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My Friend Decided to Die Last Week

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Ashlin and Aaron, 2013
(image by Aaron Winborn, used with permission)

My longtime friend decided to die last week, on the heels of the Spring Equinox, the archetypal moment of renewal and new life.

He sent out a Facebook farewell with an invitation to his memorial service, scheduled for a few days after he would "pull the plug."

Forty-seven, married with two little girls, it was four years ago that he was diagnosed with ALS (Amyotrophic Lateral Sclerosis, also known as Lou Gehrig's Disease). He navigated a rapid deterioration with more grace and dignity than most people muster for dealing with daily stress.

ALS is 100% fatal and results in a slow death, with the most common cause of death being suffocation resulting from a paralyzed diaphragm muscle. The disease afflicts about 350,000 people in the world annually. Approximately half of the patients die within three years of diagnosis.

After Aaron made his announcement, a few religious fundamentals rebuked him or tried to dissuade him, some even publicly suggested he had made a wrong choice, and might be punished for eternity.

But as Vine Deloria Jr. famously said, "Religion is for people who are afraid of going to hell. Spirituality is for those who've already been there." And Aaron certainly qualifies.

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Thankfully, the vast majority of people posting on Aaron's and his family's Facebook pages were compassionate, understanding and supportive, and offered heartwarming words of comfort. He'd clearly surrounded himself with an extended family of deep friendship. And they all stretched out their love to midwife him on his journey.

Few on this planet have walked through the doorway to the beyond with the understanding, peace and grace that Aaron exhibited in his life, and in his poignant post on Facebook:

Farewell, all my friends, old and new. I have decided to "pull the plug" on March 24. I have to say that these past 47 years have been a grand adventure, and it is bittersweet to see it end. It will be quick and painless, and I am at peace with my decision. I am sad that I'm leaving my family. Though these words don't adequately express my feelings, they're the best I have.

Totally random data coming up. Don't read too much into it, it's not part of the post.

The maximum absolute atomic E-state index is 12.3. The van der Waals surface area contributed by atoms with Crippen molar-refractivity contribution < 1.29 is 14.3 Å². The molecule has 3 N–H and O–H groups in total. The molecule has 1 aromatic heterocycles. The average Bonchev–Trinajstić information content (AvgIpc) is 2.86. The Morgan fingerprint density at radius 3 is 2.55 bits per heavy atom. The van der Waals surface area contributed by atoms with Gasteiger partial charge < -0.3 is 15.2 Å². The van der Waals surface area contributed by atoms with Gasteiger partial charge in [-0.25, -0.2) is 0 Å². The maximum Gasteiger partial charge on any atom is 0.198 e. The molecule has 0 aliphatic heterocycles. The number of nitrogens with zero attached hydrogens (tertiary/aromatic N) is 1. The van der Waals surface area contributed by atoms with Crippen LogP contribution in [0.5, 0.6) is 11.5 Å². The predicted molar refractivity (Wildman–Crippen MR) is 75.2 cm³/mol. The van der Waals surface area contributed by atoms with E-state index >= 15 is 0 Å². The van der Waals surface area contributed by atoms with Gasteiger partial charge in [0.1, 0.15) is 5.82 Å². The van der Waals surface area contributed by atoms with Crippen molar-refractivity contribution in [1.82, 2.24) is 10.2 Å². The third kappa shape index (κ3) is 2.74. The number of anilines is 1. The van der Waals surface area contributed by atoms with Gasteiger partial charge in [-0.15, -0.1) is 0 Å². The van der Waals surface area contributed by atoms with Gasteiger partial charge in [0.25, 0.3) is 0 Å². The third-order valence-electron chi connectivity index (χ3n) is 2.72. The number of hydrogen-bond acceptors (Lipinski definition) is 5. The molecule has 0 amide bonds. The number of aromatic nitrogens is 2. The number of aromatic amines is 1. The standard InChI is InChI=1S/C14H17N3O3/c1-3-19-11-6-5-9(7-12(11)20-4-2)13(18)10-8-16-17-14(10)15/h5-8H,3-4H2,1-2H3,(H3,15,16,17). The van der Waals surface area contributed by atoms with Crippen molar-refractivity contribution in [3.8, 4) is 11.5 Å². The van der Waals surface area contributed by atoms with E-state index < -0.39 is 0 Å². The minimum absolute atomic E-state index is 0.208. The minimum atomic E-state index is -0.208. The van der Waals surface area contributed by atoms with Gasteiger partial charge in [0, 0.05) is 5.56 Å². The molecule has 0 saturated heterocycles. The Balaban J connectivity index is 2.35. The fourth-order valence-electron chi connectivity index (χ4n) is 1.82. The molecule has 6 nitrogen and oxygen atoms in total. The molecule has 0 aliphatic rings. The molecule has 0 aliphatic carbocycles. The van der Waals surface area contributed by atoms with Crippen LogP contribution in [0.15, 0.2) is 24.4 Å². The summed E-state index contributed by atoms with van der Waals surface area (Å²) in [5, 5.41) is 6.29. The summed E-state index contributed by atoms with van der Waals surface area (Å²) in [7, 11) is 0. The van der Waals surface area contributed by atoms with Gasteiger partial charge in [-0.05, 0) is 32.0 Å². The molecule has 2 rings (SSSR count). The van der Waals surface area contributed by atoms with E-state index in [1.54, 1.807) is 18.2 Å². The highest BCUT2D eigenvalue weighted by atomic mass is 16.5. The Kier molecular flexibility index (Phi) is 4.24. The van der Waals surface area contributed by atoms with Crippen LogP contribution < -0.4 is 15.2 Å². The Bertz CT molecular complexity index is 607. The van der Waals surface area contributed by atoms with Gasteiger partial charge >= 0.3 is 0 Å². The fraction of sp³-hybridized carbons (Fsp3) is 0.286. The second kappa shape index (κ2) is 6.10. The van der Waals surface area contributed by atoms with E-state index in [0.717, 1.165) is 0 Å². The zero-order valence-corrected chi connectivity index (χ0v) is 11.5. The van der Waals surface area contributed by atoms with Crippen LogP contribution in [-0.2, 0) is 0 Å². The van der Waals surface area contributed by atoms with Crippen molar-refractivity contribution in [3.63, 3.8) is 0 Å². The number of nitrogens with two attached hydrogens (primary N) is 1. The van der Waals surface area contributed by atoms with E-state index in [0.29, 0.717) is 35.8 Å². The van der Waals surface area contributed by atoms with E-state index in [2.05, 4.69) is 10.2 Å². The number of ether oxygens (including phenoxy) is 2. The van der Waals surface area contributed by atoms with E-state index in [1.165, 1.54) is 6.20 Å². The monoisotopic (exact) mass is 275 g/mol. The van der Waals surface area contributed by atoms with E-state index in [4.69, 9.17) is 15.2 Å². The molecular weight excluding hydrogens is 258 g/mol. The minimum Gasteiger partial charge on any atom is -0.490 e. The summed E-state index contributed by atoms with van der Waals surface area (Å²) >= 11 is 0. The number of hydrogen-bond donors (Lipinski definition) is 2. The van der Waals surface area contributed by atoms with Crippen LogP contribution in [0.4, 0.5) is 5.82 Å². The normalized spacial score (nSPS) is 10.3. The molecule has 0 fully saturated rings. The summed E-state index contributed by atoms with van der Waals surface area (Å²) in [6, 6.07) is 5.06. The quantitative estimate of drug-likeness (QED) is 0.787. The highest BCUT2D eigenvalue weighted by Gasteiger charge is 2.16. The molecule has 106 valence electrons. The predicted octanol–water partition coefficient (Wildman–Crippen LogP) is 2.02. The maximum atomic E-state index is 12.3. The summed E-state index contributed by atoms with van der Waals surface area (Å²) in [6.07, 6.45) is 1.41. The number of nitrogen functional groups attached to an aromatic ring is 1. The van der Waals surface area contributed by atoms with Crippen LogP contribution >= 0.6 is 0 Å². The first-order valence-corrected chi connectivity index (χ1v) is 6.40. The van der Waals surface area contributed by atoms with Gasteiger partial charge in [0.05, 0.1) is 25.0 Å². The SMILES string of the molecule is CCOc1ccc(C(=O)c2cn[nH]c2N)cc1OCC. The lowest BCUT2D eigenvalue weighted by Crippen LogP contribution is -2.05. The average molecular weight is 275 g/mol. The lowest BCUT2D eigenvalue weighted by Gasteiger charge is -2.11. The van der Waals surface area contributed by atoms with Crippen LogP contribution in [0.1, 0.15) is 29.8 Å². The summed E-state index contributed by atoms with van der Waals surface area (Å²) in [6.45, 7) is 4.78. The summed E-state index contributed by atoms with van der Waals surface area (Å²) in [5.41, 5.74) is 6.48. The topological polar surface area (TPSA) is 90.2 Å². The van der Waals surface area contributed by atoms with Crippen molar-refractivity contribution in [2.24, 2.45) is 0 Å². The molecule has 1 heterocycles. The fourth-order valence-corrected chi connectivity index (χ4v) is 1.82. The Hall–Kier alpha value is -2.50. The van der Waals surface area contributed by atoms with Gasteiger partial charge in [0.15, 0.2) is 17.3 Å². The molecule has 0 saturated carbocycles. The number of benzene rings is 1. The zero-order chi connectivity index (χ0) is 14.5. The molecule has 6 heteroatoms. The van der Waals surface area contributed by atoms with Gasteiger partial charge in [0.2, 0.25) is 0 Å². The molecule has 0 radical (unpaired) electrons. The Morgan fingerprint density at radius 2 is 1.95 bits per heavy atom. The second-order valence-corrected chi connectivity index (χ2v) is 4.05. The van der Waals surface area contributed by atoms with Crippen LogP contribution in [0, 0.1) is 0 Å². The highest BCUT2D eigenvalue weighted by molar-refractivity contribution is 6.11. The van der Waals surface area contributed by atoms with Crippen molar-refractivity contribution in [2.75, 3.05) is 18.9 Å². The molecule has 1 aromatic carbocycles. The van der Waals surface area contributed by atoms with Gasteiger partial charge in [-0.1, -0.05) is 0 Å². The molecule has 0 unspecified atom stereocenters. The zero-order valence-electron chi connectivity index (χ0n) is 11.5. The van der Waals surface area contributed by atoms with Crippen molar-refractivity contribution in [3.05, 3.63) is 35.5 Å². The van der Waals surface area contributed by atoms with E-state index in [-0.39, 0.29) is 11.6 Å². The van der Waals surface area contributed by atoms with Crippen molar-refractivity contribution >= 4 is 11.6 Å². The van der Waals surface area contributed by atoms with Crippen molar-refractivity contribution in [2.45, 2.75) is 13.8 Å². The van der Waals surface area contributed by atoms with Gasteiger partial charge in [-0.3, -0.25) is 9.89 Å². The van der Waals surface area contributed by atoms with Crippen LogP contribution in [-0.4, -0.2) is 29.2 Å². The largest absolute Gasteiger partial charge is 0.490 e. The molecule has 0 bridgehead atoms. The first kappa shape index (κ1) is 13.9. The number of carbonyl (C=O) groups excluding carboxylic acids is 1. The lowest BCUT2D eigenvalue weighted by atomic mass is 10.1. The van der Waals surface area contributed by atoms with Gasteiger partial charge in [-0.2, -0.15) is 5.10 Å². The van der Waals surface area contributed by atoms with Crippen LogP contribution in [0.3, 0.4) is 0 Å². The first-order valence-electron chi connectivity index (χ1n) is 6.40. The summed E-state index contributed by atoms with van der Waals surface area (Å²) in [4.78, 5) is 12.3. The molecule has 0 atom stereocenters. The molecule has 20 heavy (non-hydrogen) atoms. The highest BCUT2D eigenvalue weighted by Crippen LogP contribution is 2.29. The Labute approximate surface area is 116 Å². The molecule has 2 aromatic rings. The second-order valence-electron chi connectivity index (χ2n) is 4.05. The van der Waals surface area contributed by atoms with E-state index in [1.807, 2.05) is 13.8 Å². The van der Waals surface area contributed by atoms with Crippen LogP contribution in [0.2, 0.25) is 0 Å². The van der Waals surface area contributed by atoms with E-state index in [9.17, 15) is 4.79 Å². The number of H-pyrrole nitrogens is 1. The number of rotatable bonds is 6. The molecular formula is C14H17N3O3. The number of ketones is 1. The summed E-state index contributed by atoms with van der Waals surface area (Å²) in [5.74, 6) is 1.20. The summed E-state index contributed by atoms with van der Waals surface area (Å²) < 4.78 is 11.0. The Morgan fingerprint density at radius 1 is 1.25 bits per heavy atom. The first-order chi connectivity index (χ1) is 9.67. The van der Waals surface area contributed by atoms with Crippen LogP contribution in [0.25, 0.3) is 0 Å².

To all of you who have been touched, no, mauled, by ALS, hang on, a cure is surely on its way. Alas, unless it comes in the next week, it's too late for me. I am nearly at the point where it is impossible to communicate, and if you know me, you know how much I love to talk when I have something on my mind.

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Speaking of which, there are a few things I'd like to say. First, I want to express my gratitude to everyone who has supported me and my family in a multitude of ways. You have made all the difference in the world, and I expect you'll have nothing but good karma coming your way. I wish I had the time and energy to thank each of you personally. Suffice to say, I thank you and I wish the best for you and yours.

Next, I need to say that I will be spending the days I have left in solitude with Gwen, Ashlin, and Sabina. Although I will continue to read messages and emails, please don't expect a response. I have such limited time and energy now, and I want to focus all of it on my family. For messages to me, feel free to post those here. For offers to help or any questions, please send an email. Please do not text or call us. Our family has decided not to accept visitors this next week. Thank you for understanding.

Finally, I would like to speak a little about the process of dying as I've experienced it these past four years. First off, it's not a matter of dying, so much as a process of living.

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Meryl Ann Butler is an artist, author, educator and OpedNews Managing Editor who has been actively engaged in utilizing the arts as stepping-stones toward joy-filled wellbeing since she was a hippie. She began writing for OpEdNews in Feb, 2004. She became a Senior Editor in August 2012 and Managing Editor in January, (more...)

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